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We’ve remarked throughout this site about the extreme weirdness of today’s political situation. It’s not what we grew up with, for sure, and in fact the word “conservative” is used in ways we wouldn’t have recognized growing up. To us, “conservative” meant restrained, and in government it meant frugality, and balanced budgets. It meant not spending beyond your means. There was an intense patriotism too, shared by both liberals and conservatives, in the first decades after WW II.
Barry Goldwater, who ran for president against Lyndon Johnson in 1962, famously said: “Equality, rightly understood as our founding fathers understood it, leads to liberty and to the emancipation of creative differences; wrongly understood, as it has been so tragically in our time, it leads first to conformity and then to despotism.” 
The ideas of “liberty” and “freedom,” were indelibly etched in the American psyche. And this quotation, with its inspirational reference to the “emancipation of creative differences,” for me underscores the importance of individuality, the freedom to be different, and the opportunity to make of life what one can.
This was the idea of “freedom” we all shared, back then. America was a land of opportunity and individualism was to be respected and honored. Oh, we struggled of course, as the human race seems to, against prejudicial limitations on the opportunities offered women and minorities, but neither liberal nor conservative, back then, favored the kind of cookie-cutter “equality” we thought was implied by Marxism, and which could only have been imposed by force.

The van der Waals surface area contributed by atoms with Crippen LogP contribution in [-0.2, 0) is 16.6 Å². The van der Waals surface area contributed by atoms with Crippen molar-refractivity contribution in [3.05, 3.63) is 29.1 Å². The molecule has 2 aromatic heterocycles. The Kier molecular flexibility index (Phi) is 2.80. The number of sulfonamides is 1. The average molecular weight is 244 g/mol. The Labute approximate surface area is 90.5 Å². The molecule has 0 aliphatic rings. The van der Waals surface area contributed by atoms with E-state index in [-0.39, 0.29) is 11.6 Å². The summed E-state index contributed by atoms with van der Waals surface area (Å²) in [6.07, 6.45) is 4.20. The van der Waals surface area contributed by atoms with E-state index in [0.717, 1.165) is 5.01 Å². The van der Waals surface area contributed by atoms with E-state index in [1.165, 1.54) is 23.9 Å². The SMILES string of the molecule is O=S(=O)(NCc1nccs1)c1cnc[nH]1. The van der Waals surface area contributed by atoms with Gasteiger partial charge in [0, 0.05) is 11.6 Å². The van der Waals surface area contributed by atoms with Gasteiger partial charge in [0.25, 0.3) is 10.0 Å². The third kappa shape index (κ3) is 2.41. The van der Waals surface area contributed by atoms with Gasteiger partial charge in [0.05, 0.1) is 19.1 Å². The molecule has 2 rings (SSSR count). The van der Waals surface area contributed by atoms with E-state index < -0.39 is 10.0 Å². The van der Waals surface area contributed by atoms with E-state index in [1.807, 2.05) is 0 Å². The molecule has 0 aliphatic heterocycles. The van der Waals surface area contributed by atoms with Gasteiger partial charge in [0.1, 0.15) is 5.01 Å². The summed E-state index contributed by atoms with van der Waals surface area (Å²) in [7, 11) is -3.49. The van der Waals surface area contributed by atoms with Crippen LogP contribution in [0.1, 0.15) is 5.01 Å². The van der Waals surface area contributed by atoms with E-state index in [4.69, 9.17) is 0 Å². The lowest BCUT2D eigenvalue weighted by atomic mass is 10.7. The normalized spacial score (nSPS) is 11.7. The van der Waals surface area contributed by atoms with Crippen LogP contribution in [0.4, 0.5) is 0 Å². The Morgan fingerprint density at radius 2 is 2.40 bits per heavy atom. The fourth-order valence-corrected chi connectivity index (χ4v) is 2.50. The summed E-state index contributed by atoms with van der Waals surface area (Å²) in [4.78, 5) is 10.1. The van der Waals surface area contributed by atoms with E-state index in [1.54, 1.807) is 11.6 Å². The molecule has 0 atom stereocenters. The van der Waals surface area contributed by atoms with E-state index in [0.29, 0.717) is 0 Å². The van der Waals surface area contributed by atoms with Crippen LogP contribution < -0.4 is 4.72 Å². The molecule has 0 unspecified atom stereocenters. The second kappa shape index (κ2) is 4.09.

I don’t remember what I read or how I reacted forty-five years ago, the last time I read Goldwater’s book “The Conscience of a Conservative,” but his repudiation of Stalinism was spot on. We had all been mortified by Josef Stalin’s oppression of the Russian people, and I would learn first hand 30 years later how much the Russian people had truly reviled him. Goldwater was a true conservative who understood, as the Russian people knew all too well, that individualism and freedom of opportunity go hand in hand with freedom from forced conformity and obedience. But in his abhorrence of despotism, he also showed that true support of individualism requires conscience.